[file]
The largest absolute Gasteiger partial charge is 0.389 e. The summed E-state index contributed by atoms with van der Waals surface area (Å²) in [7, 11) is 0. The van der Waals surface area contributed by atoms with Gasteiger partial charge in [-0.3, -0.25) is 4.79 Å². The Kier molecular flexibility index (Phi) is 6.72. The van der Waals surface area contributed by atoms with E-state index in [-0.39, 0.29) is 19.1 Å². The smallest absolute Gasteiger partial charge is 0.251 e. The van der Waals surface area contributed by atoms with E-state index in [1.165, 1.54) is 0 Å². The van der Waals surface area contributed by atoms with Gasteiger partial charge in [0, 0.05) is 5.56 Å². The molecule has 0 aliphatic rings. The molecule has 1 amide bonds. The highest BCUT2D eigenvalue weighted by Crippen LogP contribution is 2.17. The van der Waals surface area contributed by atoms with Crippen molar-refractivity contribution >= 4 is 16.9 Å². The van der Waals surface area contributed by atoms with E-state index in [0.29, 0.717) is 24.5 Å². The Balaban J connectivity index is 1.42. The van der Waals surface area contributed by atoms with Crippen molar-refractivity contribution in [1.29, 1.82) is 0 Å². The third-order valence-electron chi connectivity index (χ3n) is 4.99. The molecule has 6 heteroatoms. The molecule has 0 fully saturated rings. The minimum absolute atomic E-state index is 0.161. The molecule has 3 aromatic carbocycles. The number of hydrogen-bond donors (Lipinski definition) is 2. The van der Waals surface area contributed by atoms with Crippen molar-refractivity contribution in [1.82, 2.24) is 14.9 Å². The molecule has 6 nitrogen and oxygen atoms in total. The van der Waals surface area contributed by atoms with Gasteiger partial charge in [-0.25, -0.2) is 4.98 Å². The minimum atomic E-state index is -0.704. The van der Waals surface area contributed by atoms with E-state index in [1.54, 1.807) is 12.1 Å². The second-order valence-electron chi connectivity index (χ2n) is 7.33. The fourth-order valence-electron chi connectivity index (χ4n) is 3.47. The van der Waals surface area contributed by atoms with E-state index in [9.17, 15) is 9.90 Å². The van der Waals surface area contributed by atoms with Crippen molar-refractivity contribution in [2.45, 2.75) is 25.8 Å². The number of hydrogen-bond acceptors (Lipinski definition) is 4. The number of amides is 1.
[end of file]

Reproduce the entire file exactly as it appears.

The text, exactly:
The largest absolute Gasteiger partial charge is 0.389 e. The summed E-state index contributed by atoms with van der Waals surface area (Å²) in [7, 11) is 0. The van der Waals surface area contributed by atoms with Gasteiger partial charge in [-0.3, -0.25) is 4.79 Å². The Kier molecular flexibility index (Phi) is 6.72. The van der Waals surface area contributed by atoms with E-state index in [-0.39, 0.29) is 19.1 Å². The smallest absolute Gasteiger partial charge is 0.251 e. The van der Waals surface area contributed by atoms with E-state index in [1.165, 1.54) is 0 Å². The van der Waals surface area contributed by atoms with Gasteiger partial charge in [0, 0.05) is 5.56 Å². The molecule has 0 aliphatic rings. The molecule has 1 amide bonds. The highest BCUT2D eigenvalue weighted by Crippen LogP contribution is 2.17. The van der Waals surface area contributed by atoms with Crippen molar-refractivity contribution >= 4 is 16.9 Å². The van der Waals surface area contributed by atoms with E-state index in [0.29, 0.717) is 24.5 Å². The Balaban J connectivity index is 1.42. The van der Waals surface area contributed by atoms with Crippen molar-refractivity contribution in [1.29, 1.82) is 0 Å². The third-order valence-electron chi connectivity index (χ3n) is 4.99. The molecule has 6 heteroatoms. The molecule has 0 fully saturated rings. The minimum absolute atomic E-state index is 0.161. The molecule has 3 aromatic carbocycles. The number of hydrogen-bond donors (Lipinski definition) is 2. The van der Waals surface area contributed by atoms with Crippen molar-refractivity contribution in [1.82, 2.24) is 14.9 Å². The molecule has 6 nitrogen and oxygen atoms in total. The van der Waals surface area contributed by atoms with Gasteiger partial charge in [-0.25, -0.2) is 4.98 Å². The minimum atomic E-state index is -0.704. The van der Waals surface area contributed by atoms with E-state index in [1.54, 1.807) is 12.1 Å². The second-order valence-electron chi connectivity index (χ2n) is 7.33. The fourth-order valence-electron chi connectivity index (χ4n) is 3.47. The van der Waals surface area contributed by atoms with E-state index in [9.17, 15) is 9.90 Å². The van der Waals surface area contributed by atoms with Crippen molar-refractivity contribution in [2.45, 2.75) is 25.8 Å². The number of hydrogen-bond acceptors (Lipinski definition) is 4. The number of amides is 1.